JACKSONVILLE – If you're a hardcore Jaguars follower, mark this day down.
In terms of key Jaguars dates, this is one people may not discuss much in a year or two, once the "build" becomes the team Gus Bradley and David Caldwell envision. Sunny Tuesdays in early April aren't always remembered once turnarounds fully turn, once missions are accomplished, so this date may not be remembered in the stories that get written then.
But for those who were there Tuesday? The players? The coaches?
You can bet they'll remember – maybe not the exact date on the calendar, but what they saw, what they heard, and how it felt.
Because this feeling Tuesday? It was different.
"There's a genuine excitement, I think, throughout the whole building," Bradley said early Tuesday afternoon at EverBank Field.
This was the first day of the 2013 offseason program – the day for which Bradley had waited since he was hired January 17 as the Jaguars' fifth permanent head coach. This was the day he could really, really get started.
This was the day he could start teaching, start coaching, start talking to players.
This was the day he could start with the message, about how things will be, about what he really means by competition, how that concept is more than a word, and how it will change things.
Bradley gave that message en masse to the team for the first time Tuesday.
And yeah, the players heard.
"I've never seen anything like it – it's refreshing," veteran tight end Marcedes Lewis said.
Wide receiver Cecil Shorts agreed.
"There wasn't a dull moment – at all," Shorts said. "Everything you hear about him – energy, excitement. He seems real passionate about what he's doing, so that's definitely something that makes me excited for the year."
Said defensive end Jeremy Mincey, "I think he has what it takes to get us where we need to go."
Bradley joked at the recent NFL Owners Meetings that his biggest concern about the first team meeting was that it not go two and a half hours. It was a joke – and it wasn't. That was how excited he was – is – about getting started. That's how Bradley is. There's so much energy, so many ideas he wants to get across to players, that you get the idea if he could, he'd coach, teach and instill 24/7.
Bradley achieved his goal, talking for about 45 minutes.
This is a key time, he knows. This is the time for establishing his message, for setting the tone, for setting the foundation. He wants competition, a daily atmosphere of getting better. Those sound like simple words, but to Bradley they are deeper. They represent a belief, a way of doing things, an approach, and they will establish the structure in which the Jaguars operate.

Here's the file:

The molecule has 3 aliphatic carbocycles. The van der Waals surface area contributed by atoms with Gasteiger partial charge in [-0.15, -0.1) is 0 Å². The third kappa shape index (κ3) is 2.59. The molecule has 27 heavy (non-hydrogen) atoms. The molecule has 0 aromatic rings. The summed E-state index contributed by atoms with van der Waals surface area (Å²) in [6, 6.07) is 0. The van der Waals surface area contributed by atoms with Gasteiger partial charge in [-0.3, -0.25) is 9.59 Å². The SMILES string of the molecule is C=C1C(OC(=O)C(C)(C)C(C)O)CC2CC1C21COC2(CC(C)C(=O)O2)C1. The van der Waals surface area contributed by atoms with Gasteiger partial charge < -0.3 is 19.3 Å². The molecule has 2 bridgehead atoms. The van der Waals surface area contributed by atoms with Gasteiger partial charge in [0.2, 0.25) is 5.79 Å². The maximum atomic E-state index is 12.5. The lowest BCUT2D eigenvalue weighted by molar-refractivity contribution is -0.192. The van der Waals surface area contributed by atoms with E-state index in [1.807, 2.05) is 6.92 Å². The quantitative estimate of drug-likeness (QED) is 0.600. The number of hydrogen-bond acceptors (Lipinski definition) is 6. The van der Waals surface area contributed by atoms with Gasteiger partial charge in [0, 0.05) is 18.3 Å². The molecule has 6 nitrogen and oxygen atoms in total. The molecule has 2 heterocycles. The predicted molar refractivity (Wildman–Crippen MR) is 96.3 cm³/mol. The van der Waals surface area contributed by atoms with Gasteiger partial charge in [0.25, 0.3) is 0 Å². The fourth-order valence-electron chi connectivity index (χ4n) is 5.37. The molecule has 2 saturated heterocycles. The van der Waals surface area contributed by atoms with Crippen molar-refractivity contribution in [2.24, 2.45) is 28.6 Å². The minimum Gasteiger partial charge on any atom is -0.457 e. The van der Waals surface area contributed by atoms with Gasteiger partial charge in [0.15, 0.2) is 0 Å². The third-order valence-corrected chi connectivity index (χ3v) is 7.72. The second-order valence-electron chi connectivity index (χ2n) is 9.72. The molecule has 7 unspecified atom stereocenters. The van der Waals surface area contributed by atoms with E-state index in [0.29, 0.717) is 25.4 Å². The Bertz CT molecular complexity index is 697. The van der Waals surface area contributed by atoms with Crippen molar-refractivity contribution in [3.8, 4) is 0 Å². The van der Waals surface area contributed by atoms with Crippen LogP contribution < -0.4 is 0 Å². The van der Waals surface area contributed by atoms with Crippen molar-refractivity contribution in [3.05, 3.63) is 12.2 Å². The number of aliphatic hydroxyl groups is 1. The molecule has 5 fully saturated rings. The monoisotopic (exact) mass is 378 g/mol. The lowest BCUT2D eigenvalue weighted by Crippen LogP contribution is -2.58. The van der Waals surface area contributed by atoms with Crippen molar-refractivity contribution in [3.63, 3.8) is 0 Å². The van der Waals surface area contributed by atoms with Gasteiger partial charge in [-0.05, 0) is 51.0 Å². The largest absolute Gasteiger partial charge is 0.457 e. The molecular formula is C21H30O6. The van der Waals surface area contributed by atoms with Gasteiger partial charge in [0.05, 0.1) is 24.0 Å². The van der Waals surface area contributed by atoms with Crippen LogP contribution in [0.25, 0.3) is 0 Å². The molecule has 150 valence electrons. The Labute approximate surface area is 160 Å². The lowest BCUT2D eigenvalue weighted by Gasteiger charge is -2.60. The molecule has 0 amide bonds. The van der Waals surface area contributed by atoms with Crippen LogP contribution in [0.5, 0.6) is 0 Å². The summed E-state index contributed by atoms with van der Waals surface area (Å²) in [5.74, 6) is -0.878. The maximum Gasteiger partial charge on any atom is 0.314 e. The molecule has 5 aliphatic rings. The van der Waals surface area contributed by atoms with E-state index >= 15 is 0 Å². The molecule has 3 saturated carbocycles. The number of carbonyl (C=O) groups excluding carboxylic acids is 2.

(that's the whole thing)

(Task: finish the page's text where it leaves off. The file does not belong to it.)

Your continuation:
"I wanted to give them a feel for what we're all about," Bradley said afterward. "It felt like it went really well. I was excited with how well it went."
Talking to players after the meeting there was little question he held their attention.
"His message was to get better," Jaguars running back Maurice Jones-Drew said.
Lewis said he was struck, too, by the enthusiasm of the coaching staff.
"In the past, you'd have coaches that said, 'We're going to give enthusiasm and it's going to be this way' and it's never that way," Lewis said. "This is a little different."
Not that there wasn't some weirdness Tuesday, particularly in the locker room. Gone are familiar faces such as cornerback Rashean Mathis, cornerback Derek Cox, fullback Greg Jones, safety Dawan Landry, cornerback Aaron Ross, wide receiver Laurent Robinson, defensive tackle C.J. Mosley, defensive tackle Terrance Knighton, offensive linemen Eben Britton. They were popular players, former starters. All have been released or signed elsewhere. Many players Tuesday talked of having watched a bit nervously in recent weeks, checking their phones more often than normal.
Lewis joked that he checked jaguars.com often to see if he was still on the roster.
That's part of the restructuring process, bidding farewell to the past. And as linebacker Russell Allen put it Tuesday, that's what happens after 2-14. But part of the process, too, is the people who remain accept the new environment, and learn what it takes to thrive in it.
That's the process that started at EverBank Tuesday. Bradley, as he has done often and as he will continue to do, talked about competition and he also talked about the difference between pressure and stress. He will, he said, apply pressure to players. Pressure, he said, brings improvement. At the same time, he said he will eliminate stress as much as possible.
He talked, too, of simplicity, using Beethoven and Michelangelo to make his point. Beethoven, he said, used seven notes to create masterpieces. Michelangelo used three primary colors. Simple.
"We don't have to be overcomplicated in our house," Bradley said. "Maybe to the offense or defense that's watching us on film it appears that way, but we're going to teach simple concepts. The big thing to us is we want to play hard, fast, together. That middle part – that "play fast" – there's nothing we can do coaching-wise to get in the way of that."
Get used to that. That's the kind of talk you're going to hear around here for a while, the words of a coach establishing a vision. And yes, it was just a start, but you have to start somewhere, and Bradley – who said he woke at 4:30 to prepare for the meeting – said he was happy with Day One.
"I know it's just a day, but I was pleased," he said.
Tuesday in a very real sense was Square One of the process, a day of optimism, of hope. Not every day ahead will be like that. Competition means improving, and it also means lost jobs. Some players will thrive and others will not, but if Bradley has his way, while every day may not be giddy, every day will be about competition and being a team that – as he says – "improves every day."
If that happens, Tuesday will be remembered as not only the start of something new, but something good, and absolutely it will be a day worth marking down and remembering.